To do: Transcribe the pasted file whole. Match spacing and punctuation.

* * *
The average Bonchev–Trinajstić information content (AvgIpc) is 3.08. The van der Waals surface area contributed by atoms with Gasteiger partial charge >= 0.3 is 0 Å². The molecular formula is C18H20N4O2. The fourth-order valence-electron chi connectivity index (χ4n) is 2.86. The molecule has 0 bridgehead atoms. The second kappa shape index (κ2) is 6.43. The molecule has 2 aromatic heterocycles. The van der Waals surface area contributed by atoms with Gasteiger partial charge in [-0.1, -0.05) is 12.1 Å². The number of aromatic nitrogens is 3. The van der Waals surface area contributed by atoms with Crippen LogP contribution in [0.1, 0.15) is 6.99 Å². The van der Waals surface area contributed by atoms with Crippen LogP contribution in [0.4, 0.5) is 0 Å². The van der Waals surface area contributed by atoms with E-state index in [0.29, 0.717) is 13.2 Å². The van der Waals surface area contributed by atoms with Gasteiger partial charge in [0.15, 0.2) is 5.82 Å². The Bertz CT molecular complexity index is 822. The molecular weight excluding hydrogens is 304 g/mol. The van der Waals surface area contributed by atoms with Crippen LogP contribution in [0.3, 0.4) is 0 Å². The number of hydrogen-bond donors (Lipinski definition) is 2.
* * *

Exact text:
The average Bonchev–Trinajstić information content (AvgIpc) is 3.08. The van der Waals surface area contributed by atoms with Gasteiger partial charge >= 0.3 is 0 Å². The molecular formula is C18H20N4O2. The fourth-order valence-electron chi connectivity index (χ4n) is 2.86. The molecule has 0 bridgehead atoms. The second kappa shape index (κ2) is 6.43. The molecule has 2 aromatic heterocycles. The van der Waals surface area contributed by atoms with Gasteiger partial charge in [-0.1, -0.05) is 12.1 Å². The number of aromatic nitrogens is 3. The van der Waals surface area contributed by atoms with Crippen LogP contribution in [0.1, 0.15) is 6.99 Å². The van der Waals surface area contributed by atoms with Crippen LogP contribution in [0.4, 0.5) is 0 Å². The van der Waals surface area contributed by atoms with E-state index in [0.29, 0.717) is 13.2 Å². The van der Waals surface area contributed by atoms with Gasteiger partial charge in [0.15, 0.2) is 5.82 Å². The Bertz CT molecular complexity index is 822. The molecular weight excluding hydrogens is 304 g/mol. The van der Waals surface area contributed by atoms with Crippen LogP contribution in [0.3, 0.4) is 0 Å². The number of hydrogen-bond donors (Lipinski definition) is 2.